Data-driven techniques for modelling the gross primary production of the páramo vegetation using climate data: Application in the Ecuadorian Andean region

V.G. Minaya Maldonado, Gerald A. Corzo, Dimitri P. Solomatine, Arthur E. Mynett

Research output: Contribution to journalArticleScientificpeer-review

1 Citation (Scopus)


As one of the main areas of carbon cycle and climate change studies, water and CO2 relations are of great significance for estimation of gross primary production (GPP). Various biogeochemical process-based models have been set up to estimate the GPP based on mathematical representation of biological, physiological and ecological processes. However, they ended up increasing the complexity and computational processing power due to the large number of physical equations that need to be solved. Computational time becomes an important matter in the simulation of multiple scenarios using models for long periods of time (e.g. climate projections). Data driven surrogate models have proven to be a useful tool for environmental modelling especially when ecological and climatic co-variates are large. The advantages of Data Driven Models (DDM) are: the possibility of adding new independent variables even if their understanding is weak, and short computational time to run. The aim is to explore the ability of DDMs to replicate a biochemical model calculating GPP. This study evaluates the performance of four surrogate DDMs, namely linear regression method (LRM), model tree (MT), instance-based learning (IBL) and artificial neural network (ANN). A simple empirical and semi-empirical relationship between GPP and climatic variables are studied. Input variable selection (IVS) methods were used to decide on the most relevant and potential environmental model inputs and then followed by a two-step approach which included a model-free and a model-based technique. Data from the highlands (páramo ecosystem) in the Ecuadorian Andean Region from 12-year time-series (2000-2011) were used to evaluate the models at various time frames and at different altitudes. The GPP time series data for the same period were derived from an earlier study using the biomodel BIOME-BGC (BioGeochemical Cycles), which is a comprehensive physical based model used in different analysis of carbon fluxes around the world. So-called IBL (nearest neighbour method) showed a great capability to reproduce the GPP when data was aggregated to monthly time frame. The computational time used to evaluate the time series with IBL as the selected DDM is shorter with enough accuracy for using it in multi-model runs.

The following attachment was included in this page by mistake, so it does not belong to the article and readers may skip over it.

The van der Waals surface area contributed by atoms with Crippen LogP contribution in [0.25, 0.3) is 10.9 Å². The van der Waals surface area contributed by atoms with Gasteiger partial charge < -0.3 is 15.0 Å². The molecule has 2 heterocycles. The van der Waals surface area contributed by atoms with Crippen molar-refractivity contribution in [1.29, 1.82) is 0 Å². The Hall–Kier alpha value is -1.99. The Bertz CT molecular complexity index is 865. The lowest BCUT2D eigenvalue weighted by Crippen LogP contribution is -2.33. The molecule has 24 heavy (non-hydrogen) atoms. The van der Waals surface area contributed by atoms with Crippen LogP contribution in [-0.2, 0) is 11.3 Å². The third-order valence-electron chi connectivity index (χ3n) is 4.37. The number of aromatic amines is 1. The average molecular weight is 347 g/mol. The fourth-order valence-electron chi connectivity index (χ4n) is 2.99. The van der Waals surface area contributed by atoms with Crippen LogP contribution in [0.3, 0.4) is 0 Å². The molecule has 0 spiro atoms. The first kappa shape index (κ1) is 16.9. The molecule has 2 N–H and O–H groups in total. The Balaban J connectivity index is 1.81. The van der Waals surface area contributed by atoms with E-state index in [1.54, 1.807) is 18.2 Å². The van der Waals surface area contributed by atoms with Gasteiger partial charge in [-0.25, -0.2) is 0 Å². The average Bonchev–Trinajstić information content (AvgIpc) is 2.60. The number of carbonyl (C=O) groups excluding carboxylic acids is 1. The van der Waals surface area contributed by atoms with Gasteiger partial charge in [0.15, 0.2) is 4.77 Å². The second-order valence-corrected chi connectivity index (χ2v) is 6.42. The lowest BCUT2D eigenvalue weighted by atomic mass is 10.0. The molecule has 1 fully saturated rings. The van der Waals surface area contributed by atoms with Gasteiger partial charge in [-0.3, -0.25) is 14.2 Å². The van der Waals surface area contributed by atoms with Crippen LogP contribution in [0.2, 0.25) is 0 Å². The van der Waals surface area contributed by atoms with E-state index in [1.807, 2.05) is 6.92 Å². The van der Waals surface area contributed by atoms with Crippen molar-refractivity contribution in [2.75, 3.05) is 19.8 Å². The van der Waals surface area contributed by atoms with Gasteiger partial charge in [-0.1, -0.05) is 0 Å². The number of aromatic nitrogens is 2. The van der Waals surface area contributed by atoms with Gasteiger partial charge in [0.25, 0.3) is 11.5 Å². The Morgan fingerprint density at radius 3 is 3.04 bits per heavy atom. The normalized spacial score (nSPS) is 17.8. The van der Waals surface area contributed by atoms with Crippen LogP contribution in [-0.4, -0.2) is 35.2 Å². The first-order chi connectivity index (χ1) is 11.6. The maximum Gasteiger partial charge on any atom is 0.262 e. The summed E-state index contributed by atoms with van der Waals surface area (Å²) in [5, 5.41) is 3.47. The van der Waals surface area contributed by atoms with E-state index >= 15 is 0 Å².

Original languageEnglish
Pages (from-to)222-230
Number of pages9
JournalEcological Informatics: an international journal on ecoinformatics and computational ecology
Publication statusPublished - 25 May 2015


  • k-nearest neighbour
  • Model tree
  • Neural network
  • Surrogate model
  • Vegetation models


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